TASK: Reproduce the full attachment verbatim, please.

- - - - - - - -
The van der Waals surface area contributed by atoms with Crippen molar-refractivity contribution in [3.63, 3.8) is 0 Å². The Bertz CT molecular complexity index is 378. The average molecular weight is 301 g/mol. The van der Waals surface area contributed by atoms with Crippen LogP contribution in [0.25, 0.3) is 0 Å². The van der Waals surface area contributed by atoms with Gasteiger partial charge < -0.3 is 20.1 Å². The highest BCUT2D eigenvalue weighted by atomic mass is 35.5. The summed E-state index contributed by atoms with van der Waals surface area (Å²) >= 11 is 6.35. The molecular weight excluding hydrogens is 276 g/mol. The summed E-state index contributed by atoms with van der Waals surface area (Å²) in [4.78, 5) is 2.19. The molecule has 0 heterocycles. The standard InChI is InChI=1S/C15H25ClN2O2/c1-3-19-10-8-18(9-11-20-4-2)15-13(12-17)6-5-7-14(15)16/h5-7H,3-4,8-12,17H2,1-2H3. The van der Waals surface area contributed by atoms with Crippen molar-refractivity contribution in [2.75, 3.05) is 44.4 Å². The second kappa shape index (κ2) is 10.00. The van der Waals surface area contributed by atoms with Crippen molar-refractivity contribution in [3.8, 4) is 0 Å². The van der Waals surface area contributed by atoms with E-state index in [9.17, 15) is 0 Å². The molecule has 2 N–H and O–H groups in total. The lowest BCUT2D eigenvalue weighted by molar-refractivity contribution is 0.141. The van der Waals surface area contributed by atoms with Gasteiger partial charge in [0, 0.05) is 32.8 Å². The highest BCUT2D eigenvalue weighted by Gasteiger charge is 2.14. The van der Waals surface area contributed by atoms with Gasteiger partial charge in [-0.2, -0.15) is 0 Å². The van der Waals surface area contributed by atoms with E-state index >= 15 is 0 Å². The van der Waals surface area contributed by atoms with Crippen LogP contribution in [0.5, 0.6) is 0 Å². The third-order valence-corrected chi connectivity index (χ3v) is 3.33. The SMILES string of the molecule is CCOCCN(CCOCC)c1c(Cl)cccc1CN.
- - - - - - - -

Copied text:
The van der Waals surface area contributed by atoms with Crippen molar-refractivity contribution in [3.63, 3.8) is 0 Å². The Bertz CT molecular complexity index is 378. The average molecular weight is 301 g/mol. The van der Waals surface area contributed by atoms with Crippen LogP contribution in [0.25, 0.3) is 0 Å². The van der Waals surface area contributed by atoms with Gasteiger partial charge < -0.3 is 20.1 Å². The highest BCUT2D eigenvalue weighted by atomic mass is 35.5. The summed E-state index contributed by atoms with van der Waals surface area (Å²) >= 11 is 6.35. The molecular weight excluding hydrogens is 276 g/mol. The summed E-state index contributed by atoms with van der Waals surface area (Å²) in [4.78, 5) is 2.19. The molecule has 0 heterocycles. The standard InChI is InChI=1S/C15H25ClN2O2/c1-3-19-10-8-18(9-11-20-4-2)15-13(12-17)6-5-7-14(15)16/h5-7H,3-4,8-12,17H2,1-2H3. The van der Waals surface area contributed by atoms with Crippen molar-refractivity contribution in [2.75, 3.05) is 44.4 Å². The second kappa shape index (κ2) is 10.00. The van der Waals surface area contributed by atoms with Crippen molar-refractivity contribution in [3.8, 4) is 0 Å². The van der Waals surface area contributed by atoms with E-state index in [9.17, 15) is 0 Å². The molecule has 2 N–H and O–H groups in total. The lowest BCUT2D eigenvalue weighted by molar-refractivity contribution is 0.141. The van der Waals surface area contributed by atoms with Gasteiger partial charge in [0, 0.05) is 32.8 Å². The highest BCUT2D eigenvalue weighted by Gasteiger charge is 2.14. The van der Waals surface area contributed by atoms with Gasteiger partial charge in [-0.2, -0.15) is 0 Å². The van der Waals surface area contributed by atoms with E-state index >= 15 is 0 Å². The van der Waals surface area contributed by atoms with Crippen LogP contribution in [0.5, 0.6) is 0 Å². The third-order valence-corrected chi connectivity index (χ3v) is 3.33. The SMILES string of the molecule is CCOCCN(CCOCC)c1c(Cl)cccc1CN.